Canoe Trip to Ponca City
In July 1949 Ponca City was host to an unusual group of travelers as Johnny, Dick, and Jerry made their way on a 3,000 miles trek by canoe across six states down the Arkansas River from Denver. Colorado to New Orleans, Louisiana.
Start of the Trip
The idea of the river trip germinated in a Denver bar one December evening in 1948. Conversation rolled around to summer and the end of the ski season. Since they couldn’t ski in the summer, Johnny insisted they would need something else to keep them busy. Why not take a trip? Why not go to New Orleans? In fact, why not paddle all the way there on the Arkansas River? Just because no one else had done it didn’t mean they couldn’t. But when they told family and friends they wanted to canoe down the Arkansas, everyone said it was impossible. Of course, that made these three young men all the more determined to try.
More than anything else, the three veterans were restless. They had been to war and come home safe but shaken. Dick and Johnny had faced the bitter cold of Korea. Johnny’s nightmares focused on the tractors making the rounds each morning to scoop up the frozen bodies of men, women, and children who had died overnight. On the rare occasions he talked about the war, Johnny revealed his fear of walking to the latrine at night with his gun cocked and ready. When the three young men returned, it was hard to settle in to ordinary life in the States. After leading a company of men, Sergeant John Evert found sitting in a college classroom increasingly difficult. Even though the freshmen were only three or four years younger than he was, they seemed so naive. “They were children, really,” he said. So the friends, Johnny, Dick, and Jerry grumbled over their beers and dreamed of something grander. Then they went beyond the dream.
“Some guys spend their whole lives dreaming,” Johnny said. “We decided to do something.”
Johnny, Dick, and Jerry weren’t worried by the wild state of the Arkansas River. With aerial maps as their primary guides, and more enthusiasm than experience in a canoe, they thought paddling just such a river would be the perfect challenge. Taking off on a trek some 2,000 or 3,000 miles across six states takes a special kind of courage, or as Johnny said, “a certain kind of crazy.” At the very least, such a journey requires a spirit of adventure not often found in any age.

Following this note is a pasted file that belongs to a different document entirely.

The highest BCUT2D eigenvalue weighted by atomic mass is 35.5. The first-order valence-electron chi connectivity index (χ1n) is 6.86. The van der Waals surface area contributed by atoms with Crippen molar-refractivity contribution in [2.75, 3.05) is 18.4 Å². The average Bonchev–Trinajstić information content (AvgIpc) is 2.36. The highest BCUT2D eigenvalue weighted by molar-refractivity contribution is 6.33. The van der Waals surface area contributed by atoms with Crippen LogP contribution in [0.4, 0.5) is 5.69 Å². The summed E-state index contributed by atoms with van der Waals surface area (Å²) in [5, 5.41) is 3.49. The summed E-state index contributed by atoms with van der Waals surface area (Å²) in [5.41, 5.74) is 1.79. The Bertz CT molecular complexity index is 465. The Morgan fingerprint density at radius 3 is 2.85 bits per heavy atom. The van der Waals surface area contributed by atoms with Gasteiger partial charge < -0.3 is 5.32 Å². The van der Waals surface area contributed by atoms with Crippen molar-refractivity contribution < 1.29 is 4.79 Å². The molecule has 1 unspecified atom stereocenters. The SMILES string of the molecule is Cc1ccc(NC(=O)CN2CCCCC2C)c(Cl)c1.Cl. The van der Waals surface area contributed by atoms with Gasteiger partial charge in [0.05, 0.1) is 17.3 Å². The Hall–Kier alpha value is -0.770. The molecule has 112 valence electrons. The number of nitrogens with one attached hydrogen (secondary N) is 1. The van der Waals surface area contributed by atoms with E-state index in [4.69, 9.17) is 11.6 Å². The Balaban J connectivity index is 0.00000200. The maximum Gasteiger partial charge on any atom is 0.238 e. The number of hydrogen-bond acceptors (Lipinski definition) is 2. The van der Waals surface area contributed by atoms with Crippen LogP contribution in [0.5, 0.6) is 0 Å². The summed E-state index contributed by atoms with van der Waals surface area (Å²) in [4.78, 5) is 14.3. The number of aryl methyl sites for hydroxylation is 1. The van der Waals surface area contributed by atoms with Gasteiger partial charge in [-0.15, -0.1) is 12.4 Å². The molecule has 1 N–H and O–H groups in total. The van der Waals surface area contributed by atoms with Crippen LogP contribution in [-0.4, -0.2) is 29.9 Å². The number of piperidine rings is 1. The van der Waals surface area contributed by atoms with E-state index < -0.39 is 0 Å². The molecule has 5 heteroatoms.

Arrival at Ponca City
On July 2, 1949 the men arrive at Ponca City, at that time a thriving town of 20,180 and headquarters to Continental Oil Company. Johnny found the people of Ponca City very friendly and welcoming. As eager to greet them as Arkansas City had been, the people of Ponca City were even more excited. The travelers planned to get to Ponca City by evening of July 1st, but that proved to be too ambitious. Worried by the delay, the Ponca City CAS station sent out a plane to find them. When the pilot spotted their camp, he wobbled the plane’s wings to ask when they would arrive. In the days before cell phones and instant communication, writing in the sand worked just as well to let the citizens of Ponca City know when to expect the canoes.
Saturday, July 2
Woke at 5 AM. Broke camp at 5:45 and headed for Ponca City. Had a slow current. At 12:00 we stopped for lunch and a short swim. We just got out and Jerry and I dressed when an airplane buzzed us. John grabbed a poncho and wrapped himself up in it. We wrote in the sand that we would arrive in Ponca City at 1:00 pm and were only 7 minutes late. We were met by the Police Chief and the President of the Chamber of Commerce and some reporters. We ate steak at 1:30 and looked over the town and went swimming at the Conoco Refinery Gymn a most Beautiful building. We got out of the pool so late that we decided to see a movie in town and not shove off till morning. We saw Dear To My Heart (for free) and then met my reporter friend and went to the news office to get the first paper that came off the presses for Sunday morning. Oh yes- they even blew the siren in the police car when they drove us through town. Went to bed at 12:00.